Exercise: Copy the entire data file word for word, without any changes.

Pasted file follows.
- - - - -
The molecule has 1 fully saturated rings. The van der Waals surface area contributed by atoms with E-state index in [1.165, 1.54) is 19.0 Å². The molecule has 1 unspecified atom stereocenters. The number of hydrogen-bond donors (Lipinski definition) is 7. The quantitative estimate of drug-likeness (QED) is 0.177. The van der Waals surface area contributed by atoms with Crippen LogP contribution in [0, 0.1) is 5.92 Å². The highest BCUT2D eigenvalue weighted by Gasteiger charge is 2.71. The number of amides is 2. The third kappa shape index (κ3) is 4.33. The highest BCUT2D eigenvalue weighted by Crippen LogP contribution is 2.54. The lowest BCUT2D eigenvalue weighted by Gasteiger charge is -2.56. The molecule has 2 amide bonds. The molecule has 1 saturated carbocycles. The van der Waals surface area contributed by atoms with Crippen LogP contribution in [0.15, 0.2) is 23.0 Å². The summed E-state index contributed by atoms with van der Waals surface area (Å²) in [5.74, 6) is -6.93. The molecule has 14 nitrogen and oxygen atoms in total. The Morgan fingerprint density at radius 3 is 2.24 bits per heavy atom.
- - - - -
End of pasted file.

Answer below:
The molecule has 1 fully saturated rings. The van der Waals surface area contributed by atoms with E-state index in [1.165, 1.54) is 19.0 Å². The molecule has 1 unspecified atom stereocenters. The number of hydrogen-bond donors (Lipinski definition) is 7. The quantitative estimate of drug-likeness (QED) is 0.177. The van der Waals surface area contributed by atoms with Crippen LogP contribution in [0, 0.1) is 5.92 Å². The highest BCUT2D eigenvalue weighted by Gasteiger charge is 2.71. The number of amides is 2. The third kappa shape index (κ3) is 4.33. The highest BCUT2D eigenvalue weighted by Crippen LogP contribution is 2.54. The lowest BCUT2D eigenvalue weighted by Gasteiger charge is -2.56. The molecule has 2 amide bonds. The molecule has 1 saturated carbocycles. The van der Waals surface area contributed by atoms with Crippen LogP contribution in [0.15, 0.2) is 23.0 Å². The summed E-state index contributed by atoms with van der Waals surface area (Å²) in [5.74, 6) is -6.93. The molecule has 14 nitrogen and oxygen atoms in total. The Morgan fingerprint density at radius 3 is 2.24 bits per heavy atom.